GERD(Acid reflux) in adults-Symptoms, diagnosis, treatment, home remedy


GERD stands for Gastroesophageal reflux disease, which occurs when stomach acid frequently flows back into esophagus. The esophagus is the tube connecting your mouth and stomach. This backwash of stomach acid can irritate the lining of your esophagus.

Is GERD the same as acid reflux, or gastroesophageal reflux?

The two are not the same but closely related. GERD is a more severe form of acid reflux. If you have occasional acid reflux, lifestyle changes can help. If you think you have GERD, you need to see a doctor.



During an episode of acid reflux, you may taste regurgitated food or sour liquid at the back of your mouth or feel a burning sensation in your chest (heartburn).

The most common symptom of GERD is regular heartburn, a painful, burning feeling in the middle of your chest, behind your breastbone, and in the middle of your abdomen.  The burning sensation comes usually after eating, and may be worse at night. Not all adults with GERD have heartburn. Some people may also feel difficulty swallowing, regurgitation of food or sour liquid, or sensation of a lump in your throat.

If you have nighttime acid reflux, you might also experience chronic cough, laryngitis, new or worsening asthma, disrupted sleep.



Acid reflux and GERD happen when your lower esophageal sphincter becomes weak or relaxes when it shouldn’t, causing stomach contents to rise up into the esophagus. The lower esophageal sphincter becomes weak or relaxes due to certain things, such as

  • increased pressure on your abdomen from being overweight, obese, or pregnant
  • certain medicines, including
    • those that doctors use to treat asthma —a long-lasting disease in your lungs that makes you extra sensitive to things that you’re allergic to
    • calcium channel blockers—medicines that treat high blood pressure 
    • antihistamines—medicines that treat allergy symptoms
    • painkillers
    • sedatives—medicines that help put you to sleep
    • antidepressants —medicines that treat depression 
  • smoking, or inhaling secondhand smoke

A hiatal hernia can also cause GERD. Hiatal hernia is a condition in which the opening in your diaphragm lets the upper part of the stomach move up into your chest, which lowers the pressure in the esophageal sphincter.



To confirm a diagnosis of GERD, or to check for complications, your doctor might recommend:

  • Upper endoscopy and biopsy. This procedure takes place at a hospital or an outpatient center. Usually patients get a sedative to stay relaxed and calm. The doctor carefully feeds the endoscope down your esophagus and into your stomach and duodenum, to perform a close examination of the lining of your upper GI tract. The doctor may perform a biopsy with the endoscope by taking a small piece of tissue from the lining of your esophagus, which you won’t feel a thing.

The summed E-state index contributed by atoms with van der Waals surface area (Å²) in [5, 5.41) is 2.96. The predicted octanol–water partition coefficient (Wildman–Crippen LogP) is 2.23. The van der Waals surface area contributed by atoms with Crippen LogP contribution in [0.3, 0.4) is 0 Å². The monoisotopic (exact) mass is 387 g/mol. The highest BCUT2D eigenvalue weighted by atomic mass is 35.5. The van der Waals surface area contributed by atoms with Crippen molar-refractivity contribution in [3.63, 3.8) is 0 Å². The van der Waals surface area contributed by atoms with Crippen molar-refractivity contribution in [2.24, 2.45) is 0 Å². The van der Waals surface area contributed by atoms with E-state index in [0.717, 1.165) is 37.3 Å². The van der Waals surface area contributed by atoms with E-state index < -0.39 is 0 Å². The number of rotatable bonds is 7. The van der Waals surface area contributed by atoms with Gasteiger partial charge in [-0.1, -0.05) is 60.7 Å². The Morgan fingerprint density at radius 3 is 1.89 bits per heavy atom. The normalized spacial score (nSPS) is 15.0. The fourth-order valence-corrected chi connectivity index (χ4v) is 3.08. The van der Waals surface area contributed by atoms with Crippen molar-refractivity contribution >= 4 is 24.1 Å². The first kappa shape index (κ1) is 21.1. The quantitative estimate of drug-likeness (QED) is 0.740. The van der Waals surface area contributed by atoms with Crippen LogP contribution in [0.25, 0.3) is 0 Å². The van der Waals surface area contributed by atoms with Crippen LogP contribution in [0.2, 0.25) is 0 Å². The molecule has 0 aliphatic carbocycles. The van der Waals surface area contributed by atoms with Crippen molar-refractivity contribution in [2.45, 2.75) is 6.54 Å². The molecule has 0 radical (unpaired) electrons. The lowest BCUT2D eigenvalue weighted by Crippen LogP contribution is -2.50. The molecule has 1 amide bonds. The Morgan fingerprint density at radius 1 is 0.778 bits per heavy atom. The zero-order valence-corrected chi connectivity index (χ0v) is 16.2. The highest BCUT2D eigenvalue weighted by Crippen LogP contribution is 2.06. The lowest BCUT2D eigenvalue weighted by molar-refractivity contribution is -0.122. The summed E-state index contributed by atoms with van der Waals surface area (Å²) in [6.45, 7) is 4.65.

• Ambulatory acid (pH) probe test. A monitor is placed in your esophagus to identify when, and for how long, stomach acid regurgitates there. The monitor connects to a small computer that you wear around your waist or with a strap over your shoulder. The monitor might be a thin, flexible tube (catheter) that’s threaded through your nose into your esophagus, or a clip that’s placed in your esophagus during an endoscopy and that gets passed into your stool after about two days.
  • Esophageal manometry. This test measures the rhythmic muscle contractions in your esophagus when you swallow. Esophageal manometry also measures the coordination and force exerted by the muscles of your esophagus.
  • X-ray of your upper digestive system. X-rays are taken after you drink a chalky liquid that coats and fills the inside lining of your digestive tract. The coating allows your doctor to see a silhouette of your esophagus, stomach and upper intestine. You may also be asked to swallow a barium pill that can help diagnose a narrowing of the esophagus that may interfere with swallowing.


Your doctor is likely to recommend that you first try lifestyle modifications and over-the-counter medications. If you don’t experience relief within a few weeks, your doctor might recommend prescription medication or surgery.

All GERD medicines work in different ways. You may need a combination of GERD medicines to control your symptoms.

Over-the-counter medications

  • Antacids that neutralize stomach acid.
    • Mylanta
    • Rolaids
    • Tums
  • Medications to reduce acid production.
    • cimetidine (Tagamet HB)
    • famotidine (Pepcid AC)
    • nizatidine (Axid AR)